China fingered as counterfeit parts flood tech supply chain
IHS warns all tiers to tighten supplier scrutiny
The number of ‘high risk’ suppliers, including some flogging counterfeit products to US government, military and commercial channels has grown by almost two-thirds since 2002, with China pegged as a key player, according to market watcher IHS iSuppli.
The firm urged all parts of the supply chain to tighten procurement and supplier monitoring – warning that 78,217 potentially dodgy suppliers were reported in the period 2002-2011.
The analyst warned last May that 2011 was a record year for fake parts, with 1363 ‘counterfeit incidents’ reported and Asian countries led by China implicated in the majority of reports.
Much of the problem is due to a breakdown in supply traceability and the use of untrustworthy or unauthorised sources for critical components, IHS argued.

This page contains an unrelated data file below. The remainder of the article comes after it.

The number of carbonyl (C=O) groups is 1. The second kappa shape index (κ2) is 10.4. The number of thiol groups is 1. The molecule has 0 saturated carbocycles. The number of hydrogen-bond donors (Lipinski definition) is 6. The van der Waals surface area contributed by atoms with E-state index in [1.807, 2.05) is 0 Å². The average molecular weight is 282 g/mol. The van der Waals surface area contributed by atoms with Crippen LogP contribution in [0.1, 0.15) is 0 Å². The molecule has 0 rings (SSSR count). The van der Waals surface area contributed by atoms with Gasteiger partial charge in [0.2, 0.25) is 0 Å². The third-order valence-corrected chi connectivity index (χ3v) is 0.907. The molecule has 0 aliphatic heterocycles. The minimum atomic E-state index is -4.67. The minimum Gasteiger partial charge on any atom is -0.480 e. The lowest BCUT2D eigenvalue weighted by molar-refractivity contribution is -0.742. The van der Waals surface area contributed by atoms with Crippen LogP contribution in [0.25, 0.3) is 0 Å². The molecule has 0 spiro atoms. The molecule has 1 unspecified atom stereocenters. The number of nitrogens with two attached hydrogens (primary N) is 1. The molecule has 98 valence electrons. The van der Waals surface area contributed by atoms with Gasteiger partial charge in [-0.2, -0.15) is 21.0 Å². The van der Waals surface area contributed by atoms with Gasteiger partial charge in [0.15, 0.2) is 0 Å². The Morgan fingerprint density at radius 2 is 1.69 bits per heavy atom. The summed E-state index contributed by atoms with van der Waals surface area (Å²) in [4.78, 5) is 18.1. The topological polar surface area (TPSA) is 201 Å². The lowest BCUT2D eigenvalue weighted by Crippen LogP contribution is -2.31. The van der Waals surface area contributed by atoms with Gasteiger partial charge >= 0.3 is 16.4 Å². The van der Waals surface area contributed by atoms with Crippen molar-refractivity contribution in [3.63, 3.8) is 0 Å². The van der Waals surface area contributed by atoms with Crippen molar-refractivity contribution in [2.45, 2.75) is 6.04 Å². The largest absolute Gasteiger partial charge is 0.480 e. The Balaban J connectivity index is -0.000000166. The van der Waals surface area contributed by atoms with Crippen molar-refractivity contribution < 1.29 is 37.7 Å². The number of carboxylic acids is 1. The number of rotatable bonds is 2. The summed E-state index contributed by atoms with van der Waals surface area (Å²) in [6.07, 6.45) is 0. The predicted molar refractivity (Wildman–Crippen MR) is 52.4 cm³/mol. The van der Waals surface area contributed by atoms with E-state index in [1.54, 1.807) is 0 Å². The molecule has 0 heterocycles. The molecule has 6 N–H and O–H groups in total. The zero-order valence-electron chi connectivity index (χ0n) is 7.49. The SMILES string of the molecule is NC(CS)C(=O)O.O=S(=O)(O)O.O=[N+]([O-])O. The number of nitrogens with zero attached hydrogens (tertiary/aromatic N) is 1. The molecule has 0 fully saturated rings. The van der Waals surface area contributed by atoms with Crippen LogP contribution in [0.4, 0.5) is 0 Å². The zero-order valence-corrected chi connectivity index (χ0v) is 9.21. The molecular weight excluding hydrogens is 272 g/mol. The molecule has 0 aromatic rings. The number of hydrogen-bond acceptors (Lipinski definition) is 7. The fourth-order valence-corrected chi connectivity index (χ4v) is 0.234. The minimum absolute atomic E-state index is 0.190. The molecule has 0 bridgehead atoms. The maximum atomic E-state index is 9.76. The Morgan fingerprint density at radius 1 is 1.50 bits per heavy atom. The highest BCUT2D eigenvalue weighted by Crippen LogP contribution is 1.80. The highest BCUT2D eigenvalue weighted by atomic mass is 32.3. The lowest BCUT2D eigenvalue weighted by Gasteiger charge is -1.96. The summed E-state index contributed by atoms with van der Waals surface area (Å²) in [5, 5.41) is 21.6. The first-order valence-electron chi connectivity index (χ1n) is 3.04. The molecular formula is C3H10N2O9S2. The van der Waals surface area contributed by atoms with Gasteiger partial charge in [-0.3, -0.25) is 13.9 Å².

In recognition of such issues, the US government implemented the US National Defense Authorization Act (NDAA), which requires suppliers to subcontractors to vet their own suppliers more carefully.
NASA has also been active in the past few years in trying to crack down on the increasing volume of counterfeit parts making their way into the aerospace industry, the market watcher said. It was the first agency to adopt the SAE International AS5553 standard – Counterfeit Electronic Parts: Avoidance, Detection, Mitigation, and Disposition.
IHS analyst Rory King warned that the falsification of key markings make it difficult to accurately identify the origin of counterfeit items and added that industry needs to work harder to improve traceability and identify the location of counterfeit perpetrators.
“The data in the news release I shared covers reports of counterfeits from supplier to buyer. This is the very last entity to provide parts to a given customer. The customer could be an OEM, EMS provider, or even another distributor,” he told The Reg.
“The data in the news release shows that the United States and China are the top two locations where suppliers are located who then engage in fraudulent, high risk or suspect counterfeit transactions. My point is, this is what data you see, and it does not address the issue of where parts are really originating from, nor traversing through.” ®